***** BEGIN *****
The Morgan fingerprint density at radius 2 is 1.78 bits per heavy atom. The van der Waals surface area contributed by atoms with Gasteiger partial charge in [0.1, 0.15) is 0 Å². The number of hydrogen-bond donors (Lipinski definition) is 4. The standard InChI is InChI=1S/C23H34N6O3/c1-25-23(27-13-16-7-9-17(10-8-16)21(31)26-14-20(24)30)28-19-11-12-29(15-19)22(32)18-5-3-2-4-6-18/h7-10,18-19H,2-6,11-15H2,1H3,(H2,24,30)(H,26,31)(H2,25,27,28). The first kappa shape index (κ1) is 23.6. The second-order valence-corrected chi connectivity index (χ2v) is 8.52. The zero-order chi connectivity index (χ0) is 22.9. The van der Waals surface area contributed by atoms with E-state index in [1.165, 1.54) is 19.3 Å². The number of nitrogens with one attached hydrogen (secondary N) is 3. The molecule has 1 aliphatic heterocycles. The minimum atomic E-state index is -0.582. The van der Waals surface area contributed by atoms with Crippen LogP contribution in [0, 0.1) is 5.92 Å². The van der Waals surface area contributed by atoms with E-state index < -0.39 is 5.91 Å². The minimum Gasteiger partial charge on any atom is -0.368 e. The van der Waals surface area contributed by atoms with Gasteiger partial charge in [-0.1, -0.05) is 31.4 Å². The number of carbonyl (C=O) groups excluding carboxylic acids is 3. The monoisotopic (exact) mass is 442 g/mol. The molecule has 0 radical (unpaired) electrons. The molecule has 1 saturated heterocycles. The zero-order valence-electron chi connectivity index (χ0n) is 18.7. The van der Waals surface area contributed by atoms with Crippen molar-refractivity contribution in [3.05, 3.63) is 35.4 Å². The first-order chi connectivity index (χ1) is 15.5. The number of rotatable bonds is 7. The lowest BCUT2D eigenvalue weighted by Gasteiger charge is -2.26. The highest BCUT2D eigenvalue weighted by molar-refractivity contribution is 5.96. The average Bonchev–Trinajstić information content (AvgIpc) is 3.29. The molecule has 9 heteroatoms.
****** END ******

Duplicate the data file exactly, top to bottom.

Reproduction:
The Morgan fingerprint density at radius 2 is 1.78 bits per heavy atom. The van der Waals surface area contributed by atoms with Gasteiger partial charge in [0.1, 0.15) is 0 Å². The number of hydrogen-bond donors (Lipinski definition) is 4. The standard InChI is InChI=1S/C23H34N6O3/c1-25-23(27-13-16-7-9-17(10-8-16)21(31)26-14-20(24)30)28-19-11-12-29(15-19)22(32)18-5-3-2-4-6-18/h7-10,18-19H,2-6,11-15H2,1H3,(H2,24,30)(H,26,31)(H2,25,27,28). The first kappa shape index (κ1) is 23.6. The second-order valence-corrected chi connectivity index (χ2v) is 8.52. The zero-order chi connectivity index (χ0) is 22.9. The van der Waals surface area contributed by atoms with E-state index in [1.165, 1.54) is 19.3 Å². The number of nitrogens with one attached hydrogen (secondary N) is 3. The molecule has 1 aliphatic heterocycles. The minimum atomic E-state index is -0.582. The van der Waals surface area contributed by atoms with Crippen LogP contribution in [0, 0.1) is 5.92 Å². The van der Waals surface area contributed by atoms with E-state index < -0.39 is 5.91 Å². The minimum Gasteiger partial charge on any atom is -0.368 e. The van der Waals surface area contributed by atoms with Gasteiger partial charge in [-0.1, -0.05) is 31.4 Å². The number of carbonyl (C=O) groups excluding carboxylic acids is 3. The monoisotopic (exact) mass is 442 g/mol. The molecule has 0 radical (unpaired) electrons. The molecule has 1 saturated heterocycles. The zero-order valence-electron chi connectivity index (χ0n) is 18.7. The van der Waals surface area contributed by atoms with Crippen molar-refractivity contribution in [3.05, 3.63) is 35.4 Å². The first-order chi connectivity index (χ1) is 15.5. The number of rotatable bonds is 7. The lowest BCUT2D eigenvalue weighted by Gasteiger charge is -2.26. The highest BCUT2D eigenvalue weighted by molar-refractivity contribution is 5.96. The average Bonchev–Trinajstić information content (AvgIpc) is 3.29. The molecule has 9 heteroatoms.